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A question asks me to find the volume of the surface $(x^2+y^2+z^2)^2=x$ this looks like a very difficult triple integral to evaluate using cartesian coordinates, so I though I would describe the set in spherical coordinates. Doing so I got $p^2=sin(\phi)cos(\theta)$. But this still seems like a very difficult integral to evaluate. Am I doing something wrong, or am I completely missing something?

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  • $\begingroup$ Are you looking for the volume bounded by the surface, or the surface area? If you are looking for the volume, note that for a fixed value of $x$, $y^2+z^2$ will be a constant, and so you have cross sections which are circles whose radius you can compute. $\endgroup$ – Aaron Dec 11 '18 at 1:48
  • $\begingroup$ Can you explain how that is? $\endgroup$ – Skrrrrrtttt Dec 11 '18 at 2:10
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    $\begingroup$ Does this answer your question? Volume enclosed by $(x^2+y^2+z^2)^2=x$ $\endgroup$ – J.-E. Pin Jan 28 at 8:44
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You can use polar coordinates to evaluate the integral. However, you should swap the roles of $x,y,z$ directions to simplify the expressions.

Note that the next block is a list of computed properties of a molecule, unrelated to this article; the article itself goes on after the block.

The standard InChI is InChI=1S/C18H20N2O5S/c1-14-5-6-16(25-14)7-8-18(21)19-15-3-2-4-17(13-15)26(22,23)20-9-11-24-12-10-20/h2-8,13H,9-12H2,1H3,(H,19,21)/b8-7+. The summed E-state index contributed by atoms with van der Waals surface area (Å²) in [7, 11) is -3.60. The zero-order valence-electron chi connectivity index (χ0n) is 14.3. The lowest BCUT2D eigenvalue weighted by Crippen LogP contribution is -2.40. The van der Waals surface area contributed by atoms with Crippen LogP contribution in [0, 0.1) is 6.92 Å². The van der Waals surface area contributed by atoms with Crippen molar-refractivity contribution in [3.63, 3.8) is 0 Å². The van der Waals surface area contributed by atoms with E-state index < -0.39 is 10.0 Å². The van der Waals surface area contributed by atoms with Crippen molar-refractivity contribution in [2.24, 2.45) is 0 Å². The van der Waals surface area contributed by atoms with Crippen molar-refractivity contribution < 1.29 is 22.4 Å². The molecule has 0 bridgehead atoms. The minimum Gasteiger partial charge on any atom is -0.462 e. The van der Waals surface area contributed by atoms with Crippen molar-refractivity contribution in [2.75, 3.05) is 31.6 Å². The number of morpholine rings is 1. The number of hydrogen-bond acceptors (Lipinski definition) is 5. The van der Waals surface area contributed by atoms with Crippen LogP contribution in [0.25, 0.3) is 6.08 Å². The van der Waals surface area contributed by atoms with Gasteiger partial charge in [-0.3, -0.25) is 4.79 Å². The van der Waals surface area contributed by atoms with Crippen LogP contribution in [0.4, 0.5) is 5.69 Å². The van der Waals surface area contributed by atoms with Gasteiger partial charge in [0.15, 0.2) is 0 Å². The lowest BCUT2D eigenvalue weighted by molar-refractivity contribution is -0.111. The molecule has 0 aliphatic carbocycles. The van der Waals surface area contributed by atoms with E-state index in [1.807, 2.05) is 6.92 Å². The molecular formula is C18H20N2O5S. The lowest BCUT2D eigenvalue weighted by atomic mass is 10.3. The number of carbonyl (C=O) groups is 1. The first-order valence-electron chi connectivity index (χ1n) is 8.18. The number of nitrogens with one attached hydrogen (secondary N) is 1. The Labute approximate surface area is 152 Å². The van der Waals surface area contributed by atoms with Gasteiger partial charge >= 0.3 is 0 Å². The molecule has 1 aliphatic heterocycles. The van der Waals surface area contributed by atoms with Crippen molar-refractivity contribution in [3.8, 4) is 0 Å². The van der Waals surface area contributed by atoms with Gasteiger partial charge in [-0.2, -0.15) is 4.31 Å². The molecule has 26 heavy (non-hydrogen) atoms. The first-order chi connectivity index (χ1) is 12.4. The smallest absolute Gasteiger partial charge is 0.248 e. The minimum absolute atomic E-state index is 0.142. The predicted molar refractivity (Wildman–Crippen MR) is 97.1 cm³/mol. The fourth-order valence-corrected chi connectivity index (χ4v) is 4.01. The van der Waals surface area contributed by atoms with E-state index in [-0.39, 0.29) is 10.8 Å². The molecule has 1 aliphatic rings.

In polar coordinates $(r,\theta,\phi) \mapsto ( r\cos\theta, r\sin\theta\cos\phi, r\sin\theta\sin\phi)$ where $r \ge 0$, $\theta \in [0,\pi]$ and $\phi \in [0,2\pi)$. The surface becomes $$(x^2+y^2+z^2)^2 = x \iff r^4 = r\cos\theta$$ Since $r \ge 0$, the relevant range of $\theta$ is $[0,\pi/2]$ where $\cos\theta \ge 0$. The volume we seek becomes

$$\int_0^{2\pi} \int_0^{\pi/2} \left(\int_0^{\sqrt[3]{\cos\theta}} r^2 dr\right) \sin\theta d\theta d\phi =\int_0^{2\pi}\int_0^{\pi/2} \left[ \frac13 r^3 \right]_{r=0}^{\sqrt[3]{\cos\theta}} \sin\theta d\theta d\phi\\ = \frac{2\pi}{3}\int_0^{\pi/2} \cos\theta\sin\theta d\theta = \frac{\pi}{3} $$

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For every x, you have a constant $y^2+z^2$. That means for every x we can make a cross section which looks like a circle on a plane parallel to the yz-plane, centered at that x value on the x axis with radius r such that $r^2=y^2+z^2$. If we take the square root in your expression, we get $$r^2=\sqrt x - x^2$$ There’s no need for a plus or minus because everything is squared and therefore positive. Using the classic volume of a solid of revolution technique, we get $$\pi \int_0^1 r^2 dx = \int_0^1 \sqrt x - x^2 dx$$ (We know bound is $x=1$ because for $x>1$, the left hand side is necessarily larger than the right hand side, because the left consists of $x^4+$non negative terms, while the right hand side is just $x$)

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Try $\int_0^1 \pi r(x)^2\,dx$ where $r(x)$ is obtained from @Aaron's hint.

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